Saturday, 12 January 2019
Al Stewart - Orange (1972)
Released January 1972
After the somewhat unfinished feel to "Zero She Flies", with its semi-instrumental short songs, this was a more fulfilled complete album. It is a transitional album, though, very much of its time in its David Bowie "Hunky Dory" era influenced, acoustic rock sound. Rick Wakeman is on piano on both albums as well. This is a light and breezy, soft rock album, but it is all a bit hippy and proggy in many places. Personally, I find it a much more rounded, fully created album than "Zero She Flies", despite its obvious contemporary pretensions and haughtiness. It still has a great early seventies appeal and wonderful quality sound too.
1. You Don't Even Know Me
3. Songs Out Of Clay
4. The News From Spain
5. I Don't Believe You
6. Once An Orange, Always An Orange
7. I'm Falling
8. Night Of The 4th Of May
"You Don't Even Know Me" is a lively country-rock meets glam rock number, with some nostalgic lyrics about back in 1967. "Amsterdam" is another jaunty song with looking back to carefree days in hippy-era Amsterdam. "Songs Out Of Clay" is a narrative tale with some fine soft rock rhythms, mixing acoustic and electric guitars and utilising a very Bowie-esque vocal. It is very much of its time, but none the less appealing for it. "The News From Spain" is an excellent, atmospheric proggy folk rock track, with a great bass sound and some swirling, churchy organ. There is also some wonderful keyboard/strings/Spanish guitar interplay. Rick Wakeman's piano is superb throughout the album, it has to be said. Tim Renwick plays the Spanish guitar.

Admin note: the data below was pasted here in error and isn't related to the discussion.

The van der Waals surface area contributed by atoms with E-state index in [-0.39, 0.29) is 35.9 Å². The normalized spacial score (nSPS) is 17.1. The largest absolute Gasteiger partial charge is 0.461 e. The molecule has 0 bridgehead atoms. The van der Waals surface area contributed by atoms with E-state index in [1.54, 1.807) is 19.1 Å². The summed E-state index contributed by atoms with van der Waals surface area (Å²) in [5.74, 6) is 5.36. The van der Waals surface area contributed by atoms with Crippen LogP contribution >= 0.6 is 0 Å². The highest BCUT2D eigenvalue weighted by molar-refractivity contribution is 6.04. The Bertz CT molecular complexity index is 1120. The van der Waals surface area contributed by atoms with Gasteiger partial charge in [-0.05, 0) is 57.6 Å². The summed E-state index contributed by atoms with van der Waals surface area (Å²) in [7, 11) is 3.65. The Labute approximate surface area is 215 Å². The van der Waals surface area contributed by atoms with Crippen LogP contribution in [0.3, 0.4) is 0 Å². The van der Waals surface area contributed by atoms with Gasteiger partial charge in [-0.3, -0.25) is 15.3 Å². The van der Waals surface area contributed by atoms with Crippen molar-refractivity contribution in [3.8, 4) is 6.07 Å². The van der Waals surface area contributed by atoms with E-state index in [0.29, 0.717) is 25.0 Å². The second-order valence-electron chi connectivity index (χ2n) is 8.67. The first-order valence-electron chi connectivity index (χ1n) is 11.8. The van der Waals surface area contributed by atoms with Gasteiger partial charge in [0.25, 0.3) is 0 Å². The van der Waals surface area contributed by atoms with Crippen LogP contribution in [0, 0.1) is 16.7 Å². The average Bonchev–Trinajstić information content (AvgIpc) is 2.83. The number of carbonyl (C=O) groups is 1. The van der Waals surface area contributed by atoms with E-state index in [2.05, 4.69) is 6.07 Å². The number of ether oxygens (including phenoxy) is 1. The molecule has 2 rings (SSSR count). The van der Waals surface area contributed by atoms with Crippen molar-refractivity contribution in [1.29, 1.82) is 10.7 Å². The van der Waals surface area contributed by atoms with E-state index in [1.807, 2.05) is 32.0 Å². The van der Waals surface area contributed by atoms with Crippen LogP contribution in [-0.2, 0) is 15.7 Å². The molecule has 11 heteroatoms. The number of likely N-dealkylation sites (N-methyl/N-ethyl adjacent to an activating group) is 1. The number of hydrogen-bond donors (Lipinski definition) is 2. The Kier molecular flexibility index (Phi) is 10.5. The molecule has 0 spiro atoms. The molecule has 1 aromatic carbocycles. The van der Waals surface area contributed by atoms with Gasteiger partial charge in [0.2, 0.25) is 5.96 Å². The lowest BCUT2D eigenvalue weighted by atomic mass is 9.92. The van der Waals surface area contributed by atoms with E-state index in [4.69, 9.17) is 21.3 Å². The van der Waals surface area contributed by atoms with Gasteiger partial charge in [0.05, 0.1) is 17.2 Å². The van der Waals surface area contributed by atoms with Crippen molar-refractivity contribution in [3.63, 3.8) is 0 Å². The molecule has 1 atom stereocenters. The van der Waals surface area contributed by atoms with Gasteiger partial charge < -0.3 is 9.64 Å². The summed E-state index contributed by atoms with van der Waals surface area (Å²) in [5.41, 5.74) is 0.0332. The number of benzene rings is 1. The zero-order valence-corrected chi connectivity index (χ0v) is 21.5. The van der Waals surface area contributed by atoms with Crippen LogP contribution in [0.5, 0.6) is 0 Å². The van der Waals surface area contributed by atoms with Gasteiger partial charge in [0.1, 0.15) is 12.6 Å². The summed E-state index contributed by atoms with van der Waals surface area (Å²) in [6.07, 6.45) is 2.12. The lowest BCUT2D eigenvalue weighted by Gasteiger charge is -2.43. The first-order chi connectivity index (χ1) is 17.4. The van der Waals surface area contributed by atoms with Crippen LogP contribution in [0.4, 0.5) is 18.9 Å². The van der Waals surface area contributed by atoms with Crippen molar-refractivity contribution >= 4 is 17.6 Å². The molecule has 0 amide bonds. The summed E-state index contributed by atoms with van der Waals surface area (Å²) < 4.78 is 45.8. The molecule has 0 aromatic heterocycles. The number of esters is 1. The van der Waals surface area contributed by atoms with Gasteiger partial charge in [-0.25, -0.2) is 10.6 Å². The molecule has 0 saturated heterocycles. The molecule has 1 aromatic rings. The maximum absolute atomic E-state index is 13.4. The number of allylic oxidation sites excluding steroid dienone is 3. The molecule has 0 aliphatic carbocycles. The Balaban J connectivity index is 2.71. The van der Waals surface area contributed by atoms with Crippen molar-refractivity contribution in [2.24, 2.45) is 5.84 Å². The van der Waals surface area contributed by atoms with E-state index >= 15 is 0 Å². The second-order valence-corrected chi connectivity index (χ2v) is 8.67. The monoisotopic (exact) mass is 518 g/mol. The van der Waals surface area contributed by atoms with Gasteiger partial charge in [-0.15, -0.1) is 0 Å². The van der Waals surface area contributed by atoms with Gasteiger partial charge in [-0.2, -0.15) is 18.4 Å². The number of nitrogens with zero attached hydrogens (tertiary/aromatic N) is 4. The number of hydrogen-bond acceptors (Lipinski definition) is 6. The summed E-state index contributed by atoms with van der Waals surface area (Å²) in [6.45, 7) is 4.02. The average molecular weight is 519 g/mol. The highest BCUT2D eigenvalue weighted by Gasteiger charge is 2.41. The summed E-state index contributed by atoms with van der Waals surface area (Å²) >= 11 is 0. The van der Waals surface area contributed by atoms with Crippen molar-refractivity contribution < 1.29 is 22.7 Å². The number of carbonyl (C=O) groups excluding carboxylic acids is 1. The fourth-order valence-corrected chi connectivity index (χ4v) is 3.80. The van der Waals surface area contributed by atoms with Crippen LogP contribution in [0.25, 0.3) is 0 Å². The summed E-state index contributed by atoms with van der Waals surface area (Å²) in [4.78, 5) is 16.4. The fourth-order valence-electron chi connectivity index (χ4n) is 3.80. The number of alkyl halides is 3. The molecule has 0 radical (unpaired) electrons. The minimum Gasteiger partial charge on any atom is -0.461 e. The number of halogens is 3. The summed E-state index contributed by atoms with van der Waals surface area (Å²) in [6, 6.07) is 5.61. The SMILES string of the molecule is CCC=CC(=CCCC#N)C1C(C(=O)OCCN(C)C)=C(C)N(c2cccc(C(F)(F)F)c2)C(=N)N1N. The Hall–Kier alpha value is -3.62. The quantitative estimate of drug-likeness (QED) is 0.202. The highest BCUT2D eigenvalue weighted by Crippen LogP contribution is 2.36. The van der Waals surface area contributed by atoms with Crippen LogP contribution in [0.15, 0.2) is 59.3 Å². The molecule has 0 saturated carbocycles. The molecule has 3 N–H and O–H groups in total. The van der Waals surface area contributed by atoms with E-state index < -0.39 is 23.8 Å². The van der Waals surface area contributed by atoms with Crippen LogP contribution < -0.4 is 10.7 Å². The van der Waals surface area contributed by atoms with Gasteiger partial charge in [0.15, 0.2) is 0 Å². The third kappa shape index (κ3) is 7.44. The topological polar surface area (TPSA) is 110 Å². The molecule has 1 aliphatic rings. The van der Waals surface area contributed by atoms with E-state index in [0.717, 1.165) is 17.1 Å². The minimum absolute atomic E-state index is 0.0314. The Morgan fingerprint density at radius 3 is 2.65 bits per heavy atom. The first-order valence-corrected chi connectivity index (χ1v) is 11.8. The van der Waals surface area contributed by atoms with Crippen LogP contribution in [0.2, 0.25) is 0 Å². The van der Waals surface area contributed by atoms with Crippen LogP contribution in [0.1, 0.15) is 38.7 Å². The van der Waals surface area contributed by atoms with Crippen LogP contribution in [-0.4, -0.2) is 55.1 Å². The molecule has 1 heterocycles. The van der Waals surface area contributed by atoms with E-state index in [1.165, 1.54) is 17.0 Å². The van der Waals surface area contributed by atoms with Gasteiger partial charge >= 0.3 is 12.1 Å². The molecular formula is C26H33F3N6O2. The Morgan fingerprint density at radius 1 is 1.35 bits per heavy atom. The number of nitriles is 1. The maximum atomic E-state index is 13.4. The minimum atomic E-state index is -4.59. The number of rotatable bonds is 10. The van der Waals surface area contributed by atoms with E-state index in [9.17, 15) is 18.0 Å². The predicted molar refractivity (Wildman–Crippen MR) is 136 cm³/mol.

"I Don't Believe You" is a convincing cover of the Bob Dylan song, with some lovely bass and country style guitar. The instrumental "Once an Orange, Always an Orange" continues the strange fascination with oranges after the previous album's "Small Fruit Song". It contains some intricate finger-picking guitar played over a string backing. It is very classically-influenced. Half way through it changes tone and the guitar becomes deeper and more sonorous. Then at the end it becomes more high-pitched. At times, it has airs of the following year's "Tubular Bells". For me, anyway.
"I'm Falling" is a delightful piece of melodic soft rock. Once again, lovely bass work and a beguiling vocal/lyric. It is just a pleasure to listen to it, actually. Sublime sound on the latest remaster. "Night Of The 4th Of May" is a lengthy narrative tale to finish on, about an ex-lover, it is autobiographical. It is again Bowie-ish and the backing is just superb. Personally, I consider this Al Stewart's best album thus far, much better than "Zero She Flies".
- January 12, 2019